The campaign is also using bar cards with simple rules for students who encounter police while out drinking to keep a bad situation from getting much worse. Both the card and door hanger, along with other student rights information can be found at along with other resources on students rights. Many of these resoruces are from Student Legal Services, which offers free legal advice to all students. The lawyers at student Legal Services are dedicated advocates for students and you should keep them in mind if you are ever in trobule with the police or with the university.

Even if all three police forces eventaully have police review boards, the most effective check on police abuse is a well informed citizenry. Know your rights. Protect yourself. And do your part to police the police.


Since Friday’s column there’ve been two major breakthroughs for students. First, State Represenatative Naomi Jakobsson is now sponsoring HB 4867, the Textbook Pricing and Access Act. Second, I spoke with Professor Paul Kelter, the Director of General Chemistry. Beginning next fall, he promised to have bookstores also offer unbundled versions of Dr. Zumdahl’s chemistry text. Dr. Kelter is also considering working with the Student Senate to create a pilot program for textbook rental to save students more on textbooks.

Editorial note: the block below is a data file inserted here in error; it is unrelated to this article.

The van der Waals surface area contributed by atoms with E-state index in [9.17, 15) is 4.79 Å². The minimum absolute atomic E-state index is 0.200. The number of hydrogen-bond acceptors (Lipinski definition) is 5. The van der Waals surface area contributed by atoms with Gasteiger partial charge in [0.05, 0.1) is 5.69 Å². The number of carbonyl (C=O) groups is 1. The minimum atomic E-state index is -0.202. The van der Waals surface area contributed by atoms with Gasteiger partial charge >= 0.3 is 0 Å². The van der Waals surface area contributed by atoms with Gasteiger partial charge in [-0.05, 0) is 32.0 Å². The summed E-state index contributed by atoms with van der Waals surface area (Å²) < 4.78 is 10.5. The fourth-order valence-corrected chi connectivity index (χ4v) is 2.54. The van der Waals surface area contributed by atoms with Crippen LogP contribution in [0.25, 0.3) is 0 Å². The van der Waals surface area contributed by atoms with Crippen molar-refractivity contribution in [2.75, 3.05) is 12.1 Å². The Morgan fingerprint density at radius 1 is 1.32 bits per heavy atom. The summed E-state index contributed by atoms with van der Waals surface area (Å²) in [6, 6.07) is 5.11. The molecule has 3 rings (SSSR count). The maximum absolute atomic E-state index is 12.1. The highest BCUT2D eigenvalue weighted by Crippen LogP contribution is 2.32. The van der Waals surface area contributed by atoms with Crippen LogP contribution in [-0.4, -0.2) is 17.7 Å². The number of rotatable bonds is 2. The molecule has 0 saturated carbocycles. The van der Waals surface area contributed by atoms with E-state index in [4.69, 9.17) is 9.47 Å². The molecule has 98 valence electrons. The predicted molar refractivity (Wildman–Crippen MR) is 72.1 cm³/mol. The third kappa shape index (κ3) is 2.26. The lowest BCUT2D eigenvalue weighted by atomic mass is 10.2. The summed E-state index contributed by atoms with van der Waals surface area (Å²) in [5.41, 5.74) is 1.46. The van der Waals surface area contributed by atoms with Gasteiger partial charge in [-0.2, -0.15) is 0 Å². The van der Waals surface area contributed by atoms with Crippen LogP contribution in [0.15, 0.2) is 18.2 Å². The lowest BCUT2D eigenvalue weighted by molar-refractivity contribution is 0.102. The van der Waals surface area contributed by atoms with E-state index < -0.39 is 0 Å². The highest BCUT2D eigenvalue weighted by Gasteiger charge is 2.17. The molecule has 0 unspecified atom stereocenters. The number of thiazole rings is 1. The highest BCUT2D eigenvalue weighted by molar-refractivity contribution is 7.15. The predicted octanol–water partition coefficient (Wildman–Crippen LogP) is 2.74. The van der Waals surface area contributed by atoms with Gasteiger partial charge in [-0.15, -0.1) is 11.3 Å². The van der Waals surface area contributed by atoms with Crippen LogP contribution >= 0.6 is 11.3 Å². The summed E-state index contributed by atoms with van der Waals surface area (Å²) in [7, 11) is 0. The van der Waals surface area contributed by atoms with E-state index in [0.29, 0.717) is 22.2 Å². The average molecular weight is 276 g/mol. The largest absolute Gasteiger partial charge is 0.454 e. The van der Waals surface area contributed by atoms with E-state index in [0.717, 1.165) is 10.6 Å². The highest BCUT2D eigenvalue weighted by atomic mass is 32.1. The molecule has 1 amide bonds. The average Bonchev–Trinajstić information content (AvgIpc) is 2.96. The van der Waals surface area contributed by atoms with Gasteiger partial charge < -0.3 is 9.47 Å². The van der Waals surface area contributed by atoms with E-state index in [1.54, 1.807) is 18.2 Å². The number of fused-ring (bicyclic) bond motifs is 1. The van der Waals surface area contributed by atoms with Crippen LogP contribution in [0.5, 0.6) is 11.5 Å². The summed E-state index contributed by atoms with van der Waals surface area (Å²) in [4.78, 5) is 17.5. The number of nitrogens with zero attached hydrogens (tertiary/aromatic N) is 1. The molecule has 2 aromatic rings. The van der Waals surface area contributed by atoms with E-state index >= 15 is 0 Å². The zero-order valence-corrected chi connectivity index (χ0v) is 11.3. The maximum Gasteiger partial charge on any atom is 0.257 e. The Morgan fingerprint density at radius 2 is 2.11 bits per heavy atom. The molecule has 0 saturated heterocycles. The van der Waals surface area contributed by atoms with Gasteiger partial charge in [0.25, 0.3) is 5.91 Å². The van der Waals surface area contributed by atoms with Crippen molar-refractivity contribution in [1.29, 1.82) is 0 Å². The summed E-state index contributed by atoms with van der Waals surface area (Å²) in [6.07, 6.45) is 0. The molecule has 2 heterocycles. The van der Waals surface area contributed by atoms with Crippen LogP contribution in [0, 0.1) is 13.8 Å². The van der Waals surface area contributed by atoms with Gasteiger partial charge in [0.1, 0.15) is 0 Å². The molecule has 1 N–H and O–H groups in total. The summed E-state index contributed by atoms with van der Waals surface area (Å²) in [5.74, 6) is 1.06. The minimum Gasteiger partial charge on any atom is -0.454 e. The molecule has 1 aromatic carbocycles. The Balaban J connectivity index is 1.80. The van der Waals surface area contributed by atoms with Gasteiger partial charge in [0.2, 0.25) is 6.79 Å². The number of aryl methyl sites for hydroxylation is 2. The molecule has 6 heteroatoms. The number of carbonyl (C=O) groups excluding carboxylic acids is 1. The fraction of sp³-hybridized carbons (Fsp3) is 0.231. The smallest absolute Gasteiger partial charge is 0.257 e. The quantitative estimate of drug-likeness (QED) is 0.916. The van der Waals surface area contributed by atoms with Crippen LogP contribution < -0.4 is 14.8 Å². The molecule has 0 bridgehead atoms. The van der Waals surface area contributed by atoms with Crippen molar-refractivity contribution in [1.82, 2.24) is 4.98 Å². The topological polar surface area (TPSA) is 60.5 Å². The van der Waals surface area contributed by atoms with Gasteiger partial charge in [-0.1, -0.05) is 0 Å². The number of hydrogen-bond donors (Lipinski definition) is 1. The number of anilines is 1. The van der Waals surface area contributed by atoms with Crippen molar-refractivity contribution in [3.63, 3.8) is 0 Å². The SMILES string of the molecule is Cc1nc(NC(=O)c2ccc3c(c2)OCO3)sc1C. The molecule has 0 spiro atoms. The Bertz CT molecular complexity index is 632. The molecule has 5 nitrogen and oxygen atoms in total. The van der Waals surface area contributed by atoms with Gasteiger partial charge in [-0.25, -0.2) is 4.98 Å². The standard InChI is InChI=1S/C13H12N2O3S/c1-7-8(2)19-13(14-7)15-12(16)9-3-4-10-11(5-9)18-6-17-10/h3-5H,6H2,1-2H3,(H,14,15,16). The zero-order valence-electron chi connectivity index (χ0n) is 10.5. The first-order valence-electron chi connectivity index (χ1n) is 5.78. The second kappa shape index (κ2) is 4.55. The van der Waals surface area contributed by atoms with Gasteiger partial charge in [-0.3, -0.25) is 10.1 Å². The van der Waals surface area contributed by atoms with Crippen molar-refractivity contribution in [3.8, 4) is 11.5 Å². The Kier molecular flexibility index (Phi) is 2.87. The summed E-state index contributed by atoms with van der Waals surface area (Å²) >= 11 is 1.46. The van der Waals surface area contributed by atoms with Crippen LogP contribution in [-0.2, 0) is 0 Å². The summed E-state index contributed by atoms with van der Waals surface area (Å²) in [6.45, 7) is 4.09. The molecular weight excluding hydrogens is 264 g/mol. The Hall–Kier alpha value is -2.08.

Published in the Daily Illini on January 23, 2006.


Anonymous Anonymous said...

Josh, I generally agree with you on issues such as this one. However, here I have to dissent. The solution isn't another bureaucracy, susceptible to the same corruption as the police. The solution is to limit police power in the first place. As long as politicians ignore unfair police tactics and citizens fail to punish them for it, we'll have this problem.

11:15 AM  
Anonymous Anonymous said...

Josh, You should have brought more heat in your colume, while several of our local police groups, like campus and urbana, are working hard on this issue, some of police groups (I won't say which local group I could possible mean after commenting on Urbana and Campus) have been very unresponsive. All together though, I liked it.

7:09 PM  
Anonymous Anonymous said...


I enjoyed reading your column today. I was really impressed that you started the ball rolling on textbook pricing reform. The fact that you could get the chemistry department to respond so quickly to your requests/demands is great.